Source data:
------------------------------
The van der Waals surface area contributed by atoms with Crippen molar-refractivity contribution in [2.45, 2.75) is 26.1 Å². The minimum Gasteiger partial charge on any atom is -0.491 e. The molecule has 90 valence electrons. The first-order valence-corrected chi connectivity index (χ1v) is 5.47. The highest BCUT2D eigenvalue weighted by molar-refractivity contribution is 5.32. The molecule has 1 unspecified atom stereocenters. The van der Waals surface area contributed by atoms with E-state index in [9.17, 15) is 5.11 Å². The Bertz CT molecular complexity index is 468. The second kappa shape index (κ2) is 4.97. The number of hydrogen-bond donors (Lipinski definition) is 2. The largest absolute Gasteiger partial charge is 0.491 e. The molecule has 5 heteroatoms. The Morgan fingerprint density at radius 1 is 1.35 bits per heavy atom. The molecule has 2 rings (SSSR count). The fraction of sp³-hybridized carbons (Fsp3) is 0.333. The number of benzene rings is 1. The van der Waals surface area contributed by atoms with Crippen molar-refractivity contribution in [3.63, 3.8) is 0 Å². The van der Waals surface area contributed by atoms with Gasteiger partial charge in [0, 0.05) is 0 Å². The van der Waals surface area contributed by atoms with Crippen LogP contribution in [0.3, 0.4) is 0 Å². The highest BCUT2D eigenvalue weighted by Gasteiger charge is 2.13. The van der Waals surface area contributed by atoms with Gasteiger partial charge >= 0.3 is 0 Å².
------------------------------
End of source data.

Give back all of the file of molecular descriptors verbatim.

The van der Waals surface area contributed by atoms with Crippen molar-refractivity contribution in [2.45, 2.75) is 26.1 Å². The minimum Gasteiger partial charge on any atom is -0.491 e. The molecule has 90 valence electrons. The first-order valence-corrected chi connectivity index (χ1v) is 5.47. The highest BCUT2D eigenvalue weighted by molar-refractivity contribution is 5.32. The molecule has 1 unspecified atom stereocenters. The van der Waals surface area contributed by atoms with E-state index in [9.17, 15) is 5.11 Å². The Bertz CT molecular complexity index is 468. The second kappa shape index (κ2) is 4.97. The number of hydrogen-bond donors (Lipinski definition) is 2. The largest absolute Gasteiger partial charge is 0.491 e. The molecule has 5 heteroatoms. The Morgan fingerprint density at radius 1 is 1.35 bits per heavy atom. The molecule has 2 rings (SSSR count). The fraction of sp³-hybridized carbons (Fsp3) is 0.333. The number of benzene rings is 1. The van der Waals surface area contributed by atoms with Crippen molar-refractivity contribution in [3.63, 3.8) is 0 Å². The van der Waals surface area contributed by atoms with Gasteiger partial charge in [0, 0.05) is 0 Å². The van der Waals surface area contributed by atoms with Crippen LogP contribution in [0.3, 0.4) is 0 Å². The highest BCUT2D eigenvalue weighted by Gasteiger charge is 2.13. The van der Waals surface area contributed by atoms with Gasteiger partial charge >= 0.3 is 0 Å².